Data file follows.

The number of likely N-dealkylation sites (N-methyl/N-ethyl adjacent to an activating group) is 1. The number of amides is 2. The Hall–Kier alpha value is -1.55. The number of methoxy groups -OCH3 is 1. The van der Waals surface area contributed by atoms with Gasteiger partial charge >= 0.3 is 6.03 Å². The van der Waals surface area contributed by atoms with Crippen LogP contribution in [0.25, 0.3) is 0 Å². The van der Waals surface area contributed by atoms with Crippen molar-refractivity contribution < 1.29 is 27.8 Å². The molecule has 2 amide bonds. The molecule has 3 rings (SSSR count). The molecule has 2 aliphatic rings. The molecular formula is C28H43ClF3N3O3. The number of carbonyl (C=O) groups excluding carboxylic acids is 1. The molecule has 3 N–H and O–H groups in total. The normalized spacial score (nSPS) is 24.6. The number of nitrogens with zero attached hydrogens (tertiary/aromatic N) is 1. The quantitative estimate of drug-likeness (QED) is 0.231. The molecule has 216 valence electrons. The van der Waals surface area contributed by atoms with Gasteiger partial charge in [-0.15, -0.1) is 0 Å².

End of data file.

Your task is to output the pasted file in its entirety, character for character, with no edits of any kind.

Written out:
The number of likely N-dealkylation sites (N-methyl/N-ethyl adjacent to an activating group) is 1. The number of amides is 2. The Hall–Kier alpha value is -1.55. The number of methoxy groups -OCH3 is 1. The van der Waals surface area contributed by atoms with Gasteiger partial charge >= 0.3 is 6.03 Å². The van der Waals surface area contributed by atoms with Crippen LogP contribution in [0.25, 0.3) is 0 Å². The van der Waals surface area contributed by atoms with Crippen molar-refractivity contribution < 1.29 is 27.8 Å². The molecule has 2 amide bonds. The molecule has 3 rings (SSSR count). The molecule has 2 aliphatic rings. The molecular formula is C28H43ClF3N3O3. The number of carbonyl (C=O) groups excluding carboxylic acids is 1. The molecule has 3 N–H and O–H groups in total. The normalized spacial score (nSPS) is 24.6. The number of nitrogens with zero attached hydrogens (tertiary/aromatic N) is 1. The quantitative estimate of drug-likeness (QED) is 0.231. The molecule has 216 valence electrons. The van der Waals surface area contributed by atoms with Gasteiger partial charge in [-0.15, -0.1) is 0 Å².